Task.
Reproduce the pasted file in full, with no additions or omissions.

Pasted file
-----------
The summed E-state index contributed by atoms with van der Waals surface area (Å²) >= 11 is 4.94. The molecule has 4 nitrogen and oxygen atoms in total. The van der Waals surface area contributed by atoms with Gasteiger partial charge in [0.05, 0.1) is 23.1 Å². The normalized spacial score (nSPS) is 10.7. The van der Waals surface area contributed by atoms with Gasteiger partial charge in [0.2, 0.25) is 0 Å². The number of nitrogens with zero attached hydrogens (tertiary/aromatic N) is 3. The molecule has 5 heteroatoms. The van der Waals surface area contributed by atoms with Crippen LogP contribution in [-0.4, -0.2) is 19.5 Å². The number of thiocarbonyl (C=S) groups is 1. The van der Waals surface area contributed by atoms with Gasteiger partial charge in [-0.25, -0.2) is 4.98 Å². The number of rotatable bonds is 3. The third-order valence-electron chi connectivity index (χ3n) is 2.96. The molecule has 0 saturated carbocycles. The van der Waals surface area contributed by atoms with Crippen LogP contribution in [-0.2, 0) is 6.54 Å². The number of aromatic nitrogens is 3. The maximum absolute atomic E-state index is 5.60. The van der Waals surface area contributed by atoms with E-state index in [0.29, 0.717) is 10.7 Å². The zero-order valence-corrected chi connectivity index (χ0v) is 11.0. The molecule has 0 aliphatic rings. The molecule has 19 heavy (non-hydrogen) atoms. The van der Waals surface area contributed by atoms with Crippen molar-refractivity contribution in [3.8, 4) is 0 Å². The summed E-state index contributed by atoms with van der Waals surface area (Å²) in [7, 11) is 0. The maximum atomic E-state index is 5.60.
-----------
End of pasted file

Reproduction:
The summed E-state index contributed by atoms with van der Waals surface area (Å²) >= 11 is 4.94. The molecule has 4 nitrogen and oxygen atoms in total. The van der Waals surface area contributed by atoms with Gasteiger partial charge in [0.05, 0.1) is 23.1 Å². The normalized spacial score (nSPS) is 10.7. The van der Waals surface area contributed by atoms with Gasteiger partial charge in [0.2, 0.25) is 0 Å². The number of nitrogens with zero attached hydrogens (tertiary/aromatic N) is 3. The molecule has 5 heteroatoms. The van der Waals surface area contributed by atoms with Crippen LogP contribution in [-0.4, -0.2) is 19.5 Å². The number of thiocarbonyl (C=S) groups is 1. The van der Waals surface area contributed by atoms with Gasteiger partial charge in [-0.25, -0.2) is 4.98 Å². The number of rotatable bonds is 3. The third-order valence-electron chi connectivity index (χ3n) is 2.96. The molecule has 0 saturated carbocycles. The van der Waals surface area contributed by atoms with Crippen LogP contribution in [-0.2, 0) is 6.54 Å². The number of aromatic nitrogens is 3. The maximum absolute atomic E-state index is 5.60. The van der Waals surface area contributed by atoms with E-state index in [0.29, 0.717) is 10.7 Å². The zero-order valence-corrected chi connectivity index (χ0v) is 11.0. The molecule has 0 aliphatic rings. The molecule has 19 heavy (non-hydrogen) atoms. The van der Waals surface area contributed by atoms with Crippen molar-refractivity contribution in [3.8, 4) is 0 Å². The summed E-state index contributed by atoms with van der Waals surface area (Å²) in [7, 11) is 0. The maximum atomic E-state index is 5.60.